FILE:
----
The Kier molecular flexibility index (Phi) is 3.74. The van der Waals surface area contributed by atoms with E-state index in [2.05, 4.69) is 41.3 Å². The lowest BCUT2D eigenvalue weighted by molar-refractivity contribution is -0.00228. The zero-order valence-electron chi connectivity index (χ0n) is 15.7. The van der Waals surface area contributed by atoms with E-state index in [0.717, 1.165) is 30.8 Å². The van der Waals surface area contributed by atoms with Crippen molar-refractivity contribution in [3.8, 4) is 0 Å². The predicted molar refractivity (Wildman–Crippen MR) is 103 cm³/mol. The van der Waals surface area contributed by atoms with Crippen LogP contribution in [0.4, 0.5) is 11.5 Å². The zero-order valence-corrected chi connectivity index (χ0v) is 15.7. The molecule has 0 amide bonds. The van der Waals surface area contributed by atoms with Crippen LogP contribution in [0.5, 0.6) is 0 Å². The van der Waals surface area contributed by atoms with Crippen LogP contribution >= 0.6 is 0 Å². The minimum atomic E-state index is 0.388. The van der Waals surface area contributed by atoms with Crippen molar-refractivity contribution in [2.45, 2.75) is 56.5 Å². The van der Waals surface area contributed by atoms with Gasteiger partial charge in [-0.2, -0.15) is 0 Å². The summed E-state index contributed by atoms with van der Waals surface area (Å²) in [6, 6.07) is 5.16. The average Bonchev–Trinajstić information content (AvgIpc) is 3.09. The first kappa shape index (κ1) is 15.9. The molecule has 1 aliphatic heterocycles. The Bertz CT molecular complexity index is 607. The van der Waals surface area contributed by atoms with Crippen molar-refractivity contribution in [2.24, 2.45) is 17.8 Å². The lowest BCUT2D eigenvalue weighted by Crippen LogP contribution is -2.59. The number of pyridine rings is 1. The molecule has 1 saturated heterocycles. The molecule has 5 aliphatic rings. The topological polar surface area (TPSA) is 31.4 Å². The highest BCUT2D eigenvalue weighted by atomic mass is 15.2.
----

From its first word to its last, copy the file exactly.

The Kier molecular flexibility index (Phi) is 3.74. The van der Waals surface area contributed by atoms with E-state index in [2.05, 4.69) is 41.3 Å². The lowest BCUT2D eigenvalue weighted by molar-refractivity contribution is -0.00228. The zero-order valence-electron chi connectivity index (χ0n) is 15.7. The van der Waals surface area contributed by atoms with E-state index in [0.717, 1.165) is 30.8 Å². The van der Waals surface area contributed by atoms with Crippen molar-refractivity contribution in [3.8, 4) is 0 Å². The predicted molar refractivity (Wildman–Crippen MR) is 103 cm³/mol. The van der Waals surface area contributed by atoms with Crippen LogP contribution in [0.4, 0.5) is 11.5 Å². The zero-order valence-corrected chi connectivity index (χ0v) is 15.7. The molecule has 0 amide bonds. The van der Waals surface area contributed by atoms with Crippen LogP contribution in [0.5, 0.6) is 0 Å². The van der Waals surface area contributed by atoms with Crippen LogP contribution >= 0.6 is 0 Å². The minimum atomic E-state index is 0.388. The van der Waals surface area contributed by atoms with Crippen molar-refractivity contribution in [2.45, 2.75) is 56.5 Å². The van der Waals surface area contributed by atoms with Gasteiger partial charge in [-0.2, -0.15) is 0 Å². The summed E-state index contributed by atoms with van der Waals surface area (Å²) in [6, 6.07) is 5.16. The average Bonchev–Trinajstić information content (AvgIpc) is 3.09. The first kappa shape index (κ1) is 15.9. The molecule has 1 aliphatic heterocycles. The Bertz CT molecular complexity index is 607. The van der Waals surface area contributed by atoms with Crippen molar-refractivity contribution in [2.24, 2.45) is 17.8 Å². The lowest BCUT2D eigenvalue weighted by Crippen LogP contribution is -2.59. The number of pyridine rings is 1. The molecule has 1 saturated heterocycles. The molecule has 5 aliphatic rings. The topological polar surface area (TPSA) is 31.4 Å². The highest BCUT2D eigenvalue weighted by atomic mass is 15.2.